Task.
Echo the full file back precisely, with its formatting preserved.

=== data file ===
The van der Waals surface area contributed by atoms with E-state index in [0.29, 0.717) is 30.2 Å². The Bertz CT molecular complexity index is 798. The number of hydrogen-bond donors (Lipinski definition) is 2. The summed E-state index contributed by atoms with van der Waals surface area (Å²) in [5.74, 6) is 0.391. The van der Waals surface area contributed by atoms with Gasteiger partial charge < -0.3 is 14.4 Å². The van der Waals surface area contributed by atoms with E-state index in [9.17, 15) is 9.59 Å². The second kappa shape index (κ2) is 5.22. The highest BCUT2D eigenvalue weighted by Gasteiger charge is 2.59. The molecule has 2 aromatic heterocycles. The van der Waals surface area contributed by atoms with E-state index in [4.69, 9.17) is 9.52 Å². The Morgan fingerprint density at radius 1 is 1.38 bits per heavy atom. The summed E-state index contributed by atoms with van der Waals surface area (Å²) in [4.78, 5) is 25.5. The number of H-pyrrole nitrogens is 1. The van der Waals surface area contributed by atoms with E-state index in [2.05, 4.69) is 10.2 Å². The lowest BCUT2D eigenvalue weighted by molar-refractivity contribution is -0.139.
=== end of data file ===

The van der Waals surface area contributed by atoms with E-state index in [0.29, 0.717) is 30.2 Å². The Bertz CT molecular complexity index is 798. The number of hydrogen-bond donors (Lipinski definition) is 2. The summed E-state index contributed by atoms with van der Waals surface area (Å²) in [5.74, 6) is 0.391. The van der Waals surface area contributed by atoms with Gasteiger partial charge < -0.3 is 14.4 Å². The van der Waals surface area contributed by atoms with E-state index in [9.17, 15) is 9.59 Å². The second kappa shape index (κ2) is 5.22. The highest BCUT2D eigenvalue weighted by Gasteiger charge is 2.59. The molecule has 2 aromatic heterocycles. The van der Waals surface area contributed by atoms with E-state index in [4.69, 9.17) is 9.52 Å². The Morgan fingerprint density at radius 1 is 1.38 bits per heavy atom. The summed E-state index contributed by atoms with van der Waals surface area (Å²) in [4.78, 5) is 25.5. The number of H-pyrrole nitrogens is 1. The van der Waals surface area contributed by atoms with E-state index in [2.05, 4.69) is 10.2 Å². The lowest BCUT2D eigenvalue weighted by molar-refractivity contribution is -0.139.